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Younger people with dementia

The onset of the disease


Although the majority of people with Alzheimer’s disease are over 65 years of age, there are some who are younger. Other forms of dementia can also affect younger people, e.g. AIDS related dementia or Pick’s disease. Younger people may experience additional problems to those experienced by older people.

The person’s reaction and behaviour

Younger people with dementia are often more aware that there is something wrong, perhaps because they have higher expectations of their abilities and capacities. Consequently, they may be more inclined to feel powerless and frustrated. They also tend to be more physically fit and active. This can make it particularly difficult to handle wandering and aggressive behaviour. They may be more unwilling to give up driving as it is their last sign of independence.

Family and friends

If the person has a family and children, they may need to make arrangements for the future. Young sufferers are more likely to have younger children who may have difficulty understanding what is happening and need reassuring that they are not to blame for the disease. They will eventually lose the support of at least one parent and could start to have difficulties at school. Some become aggressive towards the affected parent, others become a kind of carer of the carer.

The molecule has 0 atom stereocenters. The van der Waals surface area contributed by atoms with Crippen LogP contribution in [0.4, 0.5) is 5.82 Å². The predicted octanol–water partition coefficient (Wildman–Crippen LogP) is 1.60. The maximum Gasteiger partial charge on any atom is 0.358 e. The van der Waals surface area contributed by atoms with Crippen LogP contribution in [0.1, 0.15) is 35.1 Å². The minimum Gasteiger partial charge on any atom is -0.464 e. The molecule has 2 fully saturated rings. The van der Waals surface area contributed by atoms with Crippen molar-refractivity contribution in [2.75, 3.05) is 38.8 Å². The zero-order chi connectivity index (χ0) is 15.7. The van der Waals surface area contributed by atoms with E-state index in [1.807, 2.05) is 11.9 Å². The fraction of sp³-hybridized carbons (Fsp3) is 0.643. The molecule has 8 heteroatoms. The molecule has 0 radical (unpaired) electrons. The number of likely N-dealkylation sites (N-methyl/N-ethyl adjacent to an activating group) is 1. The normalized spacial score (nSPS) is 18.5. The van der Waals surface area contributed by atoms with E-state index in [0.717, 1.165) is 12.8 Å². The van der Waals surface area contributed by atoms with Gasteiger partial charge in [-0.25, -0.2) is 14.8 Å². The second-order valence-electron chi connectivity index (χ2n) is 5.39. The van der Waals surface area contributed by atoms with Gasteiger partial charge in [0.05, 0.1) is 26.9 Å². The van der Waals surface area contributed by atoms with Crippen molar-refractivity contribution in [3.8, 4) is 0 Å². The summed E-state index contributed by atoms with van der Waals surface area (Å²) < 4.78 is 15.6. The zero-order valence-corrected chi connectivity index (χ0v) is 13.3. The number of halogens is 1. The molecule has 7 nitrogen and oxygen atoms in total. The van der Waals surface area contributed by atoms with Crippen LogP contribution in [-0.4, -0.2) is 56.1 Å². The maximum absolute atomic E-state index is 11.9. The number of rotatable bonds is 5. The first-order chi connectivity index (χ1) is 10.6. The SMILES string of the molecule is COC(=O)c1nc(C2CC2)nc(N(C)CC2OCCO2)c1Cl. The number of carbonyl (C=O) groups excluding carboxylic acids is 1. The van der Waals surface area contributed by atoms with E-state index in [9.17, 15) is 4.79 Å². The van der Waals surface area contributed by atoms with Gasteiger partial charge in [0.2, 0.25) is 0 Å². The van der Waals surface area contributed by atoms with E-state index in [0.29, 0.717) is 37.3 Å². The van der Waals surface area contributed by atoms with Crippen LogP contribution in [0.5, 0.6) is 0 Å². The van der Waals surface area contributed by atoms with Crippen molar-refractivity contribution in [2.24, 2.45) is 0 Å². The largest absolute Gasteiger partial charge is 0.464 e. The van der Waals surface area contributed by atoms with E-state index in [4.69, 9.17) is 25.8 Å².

Parents of the person with dementia might have difficulty accepting the diagnosis. They might experience feelings of guilt and a sense that they should have been affected by the disease not their child. If they outlive the person with dementia, they may have a complicated grief reaction and might benefit from bereavement counselling or grief therapy. Members of the extended family might not react well when informed of the disease and this could create tension within the family. If friends and relatives are not supportive, it could be due to their problem accepting the diagnosis, shock and a feeling of helplessness.

Employment and finances

If the person with dementia is young there is an increased likelihood that they will have to change or leave their job. This could lead to a double loss of income if their partner has to leave their job to look after them. It is important to try to make sure that an employer is aware of the disease so that the person is not sacked for incompetence as this might affect pension rights and benefits. It can be particularly difficult to stay at home and do nothing whilst still active and energetic. It might also be demoralising in the sense that loss of job may lead to a loss of social and financial status.


Younger people with dementia often have the problem of not fitting into a specific category. It is sometimes a case of having to choose from amongst a range of services which may have been set up with other needs or age groups in mind. It would be worth finding out from your Alzheimer’s organisation whether services or support groups exist in your area for younger people with dementia.



Last Updated: Thursday 06 August 2009